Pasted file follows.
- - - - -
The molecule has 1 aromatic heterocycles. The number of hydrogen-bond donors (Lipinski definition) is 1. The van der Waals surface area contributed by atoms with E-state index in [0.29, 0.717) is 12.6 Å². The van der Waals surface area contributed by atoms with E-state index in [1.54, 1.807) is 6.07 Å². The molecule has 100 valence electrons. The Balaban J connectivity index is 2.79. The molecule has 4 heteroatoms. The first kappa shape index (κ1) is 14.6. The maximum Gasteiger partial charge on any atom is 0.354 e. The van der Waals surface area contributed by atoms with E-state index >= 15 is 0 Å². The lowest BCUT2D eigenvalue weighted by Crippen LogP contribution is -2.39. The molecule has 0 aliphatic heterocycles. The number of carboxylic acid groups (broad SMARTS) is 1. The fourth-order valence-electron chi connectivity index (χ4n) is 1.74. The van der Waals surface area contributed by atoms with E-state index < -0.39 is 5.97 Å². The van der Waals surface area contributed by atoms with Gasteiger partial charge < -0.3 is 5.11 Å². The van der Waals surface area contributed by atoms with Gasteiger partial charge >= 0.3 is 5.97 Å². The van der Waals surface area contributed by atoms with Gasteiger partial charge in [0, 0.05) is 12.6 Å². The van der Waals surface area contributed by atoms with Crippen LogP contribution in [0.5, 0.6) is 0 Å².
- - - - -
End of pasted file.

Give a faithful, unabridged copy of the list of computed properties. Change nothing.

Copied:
The molecule has 1 aromatic heterocycles. The number of hydrogen-bond donors (Lipinski definition) is 1. The van der Waals surface area contributed by atoms with E-state index in [0.29, 0.717) is 12.6 Å². The van der Waals surface area contributed by atoms with E-state index in [1.54, 1.807) is 6.07 Å². The molecule has 100 valence electrons. The Balaban J connectivity index is 2.79. The molecule has 4 heteroatoms. The first kappa shape index (κ1) is 14.6. The maximum Gasteiger partial charge on any atom is 0.354 e. The van der Waals surface area contributed by atoms with E-state index >= 15 is 0 Å². The lowest BCUT2D eigenvalue weighted by Crippen LogP contribution is -2.39. The molecule has 0 aliphatic heterocycles. The number of carboxylic acid groups (broad SMARTS) is 1. The fourth-order valence-electron chi connectivity index (χ4n) is 1.74. The van der Waals surface area contributed by atoms with E-state index < -0.39 is 5.97 Å². The van der Waals surface area contributed by atoms with Gasteiger partial charge < -0.3 is 5.11 Å². The van der Waals surface area contributed by atoms with Gasteiger partial charge >= 0.3 is 5.97 Å². The van der Waals surface area contributed by atoms with Gasteiger partial charge in [0, 0.05) is 12.6 Å². The van der Waals surface area contributed by atoms with Crippen LogP contribution in [0.5, 0.6) is 0 Å².